Now Playing: Ms. B Stars in The Case of Staying Meaningful & Engaging

If she was starring in a British crime drama a genre she loves Santa Clarita Valley International (SCVi) School 8th grade facilitator Ally Benedetti would be the plucky yet enigmatic heroine. She capably finds clues in elephants, late at night no less, that lead to her favorite pastrami sandwich shop. Or maybe she’d teleport to Ireland? 

There would probably need to be a climatic scene where she directs our tuition-free TK-12th grade school play and the pirates’ swords are missing. But! Given she’s an avid reader, would she get distracted by yet another book? 

And what if the villain masterminds know about her terror of those frightening creatures known as songbirds? The horror! 

Luckily, Ms. B as she is known to her students could depend on her math, science, AND history wits to help her. And when she says the alphabet backwards in a British accent? Well, well, old chap, consider that the biggest clue that the case is closed. 

But really, don’t mess with an 8th grade teacher. Aside from songbirds, they’re fearless. 

Please tell us about your background and how you came to be at SCVi.

I started working for iLEAD at the Agua Dulce campus in 2019. Before teaching middle school, I taught kindergarten, so the change was daunting. While working at Agua Dulce, I learned and loved project-based learning. I created fully cross-curricular projects that made the curriculum more interesting and meaningful. In 2022, I was given the opportunity to transfer to the SCVi site and take on a bigger leadership role. I became the 8th grade team lead, the middle school liaison, the test site coordinator, and the lower school theatre director. This year I teach science and history and am also responsible for half of the math curriculum.

What do you love about SCVi?  What sets it apart from other schools?

I really love that I can get to know each and every one of my learners on a personal level. I am encouraged to create curriculum that not only meets the standards, but also involves their interests and has real-world application. The learners that are excelling can be given opportunities to push themselves and soar. The learners that need more time are also given the support necessary for understanding and growth. This sets us apart because we really do focus on the learners’ needs.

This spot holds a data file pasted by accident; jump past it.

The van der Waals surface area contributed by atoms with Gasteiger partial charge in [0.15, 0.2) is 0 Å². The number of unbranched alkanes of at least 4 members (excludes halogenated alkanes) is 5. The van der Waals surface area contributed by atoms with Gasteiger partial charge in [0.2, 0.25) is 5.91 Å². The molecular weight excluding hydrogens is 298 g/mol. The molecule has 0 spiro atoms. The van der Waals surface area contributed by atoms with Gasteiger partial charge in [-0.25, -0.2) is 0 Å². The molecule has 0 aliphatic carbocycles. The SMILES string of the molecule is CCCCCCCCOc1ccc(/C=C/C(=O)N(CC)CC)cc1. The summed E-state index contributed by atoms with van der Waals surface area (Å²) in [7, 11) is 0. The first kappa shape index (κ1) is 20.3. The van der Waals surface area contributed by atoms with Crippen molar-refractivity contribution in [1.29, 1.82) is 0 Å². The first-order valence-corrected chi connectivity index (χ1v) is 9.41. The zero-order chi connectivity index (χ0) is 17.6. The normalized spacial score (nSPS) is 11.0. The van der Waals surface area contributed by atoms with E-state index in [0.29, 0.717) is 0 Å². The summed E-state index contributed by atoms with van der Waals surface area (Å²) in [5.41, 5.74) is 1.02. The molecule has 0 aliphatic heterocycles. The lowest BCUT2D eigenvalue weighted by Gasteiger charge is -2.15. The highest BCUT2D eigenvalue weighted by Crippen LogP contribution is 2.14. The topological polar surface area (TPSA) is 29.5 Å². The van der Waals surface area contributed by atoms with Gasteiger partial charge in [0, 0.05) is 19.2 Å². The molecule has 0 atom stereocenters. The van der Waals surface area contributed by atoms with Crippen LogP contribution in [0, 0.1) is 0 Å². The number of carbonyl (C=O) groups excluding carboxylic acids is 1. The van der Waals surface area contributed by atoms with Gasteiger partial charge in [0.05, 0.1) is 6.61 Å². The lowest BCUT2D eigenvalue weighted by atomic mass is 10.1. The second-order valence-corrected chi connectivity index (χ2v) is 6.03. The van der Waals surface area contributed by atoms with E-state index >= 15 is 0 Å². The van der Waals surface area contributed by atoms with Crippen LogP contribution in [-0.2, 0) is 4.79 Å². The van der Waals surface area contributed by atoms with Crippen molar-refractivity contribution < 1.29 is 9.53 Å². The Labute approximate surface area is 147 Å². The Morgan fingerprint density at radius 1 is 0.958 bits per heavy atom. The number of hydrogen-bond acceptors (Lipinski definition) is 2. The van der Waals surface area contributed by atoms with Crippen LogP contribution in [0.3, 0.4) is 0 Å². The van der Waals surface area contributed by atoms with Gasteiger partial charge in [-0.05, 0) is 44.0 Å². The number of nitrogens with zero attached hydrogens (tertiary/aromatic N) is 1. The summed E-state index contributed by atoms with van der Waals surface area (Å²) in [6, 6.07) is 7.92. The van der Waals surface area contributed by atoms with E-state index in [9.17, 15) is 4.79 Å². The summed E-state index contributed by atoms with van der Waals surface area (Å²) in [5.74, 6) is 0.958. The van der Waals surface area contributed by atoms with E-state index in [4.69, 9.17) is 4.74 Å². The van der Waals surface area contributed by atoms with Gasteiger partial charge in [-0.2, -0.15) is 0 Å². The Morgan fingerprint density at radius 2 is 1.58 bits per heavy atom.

I also really love the team that I get to work with every day. I have a wonderful teaching partner and middle school team that collaborate to ensure that we are truly supporting each other and our learners. This is different from many other schools. You may have a grade-level partner or a subject partner that you collaborate with at times, but here collaboration extends to the whole school.

What’s the best part about your role at SCVi? What’s the biggest challenge?

The best part and the biggest challenge are the same. We get to create our projects. I have a great affinity for project-based learning and feel that creating cross-curricular enriched projects is something I excel at. The challenge lies in not becoming complacent with the projects and making sure to update articles and assignments for relevancy to the time and the learners. 

What other activities are you involved with at SCVi?

I am the lower school theatre director. We have two productions a year — one is a play and the other a musical. I am looking forward to this spring’s production of “Treasure Island.” Who doesn’t want to be a pirate?

There are great social-emotional learning activities at SCVi — can you share what you do in your classroom?

We have advisory every morning. Some mornings we have circles and some are more loose and team building, but ultimately the goal is to create a community of people that care and respect each other so all feel safe and accepted.